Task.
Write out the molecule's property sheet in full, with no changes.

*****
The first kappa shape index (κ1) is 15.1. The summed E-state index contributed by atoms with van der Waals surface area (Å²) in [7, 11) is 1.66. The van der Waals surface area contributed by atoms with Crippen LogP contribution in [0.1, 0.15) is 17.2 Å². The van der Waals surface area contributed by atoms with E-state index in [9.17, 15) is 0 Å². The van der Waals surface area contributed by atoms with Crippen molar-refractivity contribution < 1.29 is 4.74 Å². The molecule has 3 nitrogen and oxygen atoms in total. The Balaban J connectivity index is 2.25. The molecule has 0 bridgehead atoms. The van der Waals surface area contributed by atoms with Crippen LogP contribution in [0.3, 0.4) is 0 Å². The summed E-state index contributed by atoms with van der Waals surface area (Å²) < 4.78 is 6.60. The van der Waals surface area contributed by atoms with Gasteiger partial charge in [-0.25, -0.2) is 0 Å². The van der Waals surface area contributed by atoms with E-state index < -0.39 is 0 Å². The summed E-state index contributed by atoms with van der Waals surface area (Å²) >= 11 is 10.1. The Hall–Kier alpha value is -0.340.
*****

The first kappa shape index (κ1) is 15.1. The summed E-state index contributed by atoms with van der Waals surface area (Å²) in [7, 11) is 1.66. The van der Waals surface area contributed by atoms with Crippen LogP contribution in [0.1, 0.15) is 17.2 Å². The van der Waals surface area contributed by atoms with E-state index in [9.17, 15) is 0 Å². The van der Waals surface area contributed by atoms with Crippen molar-refractivity contribution < 1.29 is 4.74 Å². The molecule has 3 nitrogen and oxygen atoms in total. The Balaban J connectivity index is 2.25. The molecule has 0 bridgehead atoms. The van der Waals surface area contributed by atoms with Crippen LogP contribution in [0.3, 0.4) is 0 Å². The summed E-state index contributed by atoms with van der Waals surface area (Å²) < 4.78 is 6.60. The van der Waals surface area contributed by atoms with Gasteiger partial charge in [-0.25, -0.2) is 0 Å². The van der Waals surface area contributed by atoms with E-state index < -0.39 is 0 Å². The summed E-state index contributed by atoms with van der Waals surface area (Å²) >= 11 is 10.1. The Hall–Kier alpha value is -0.340.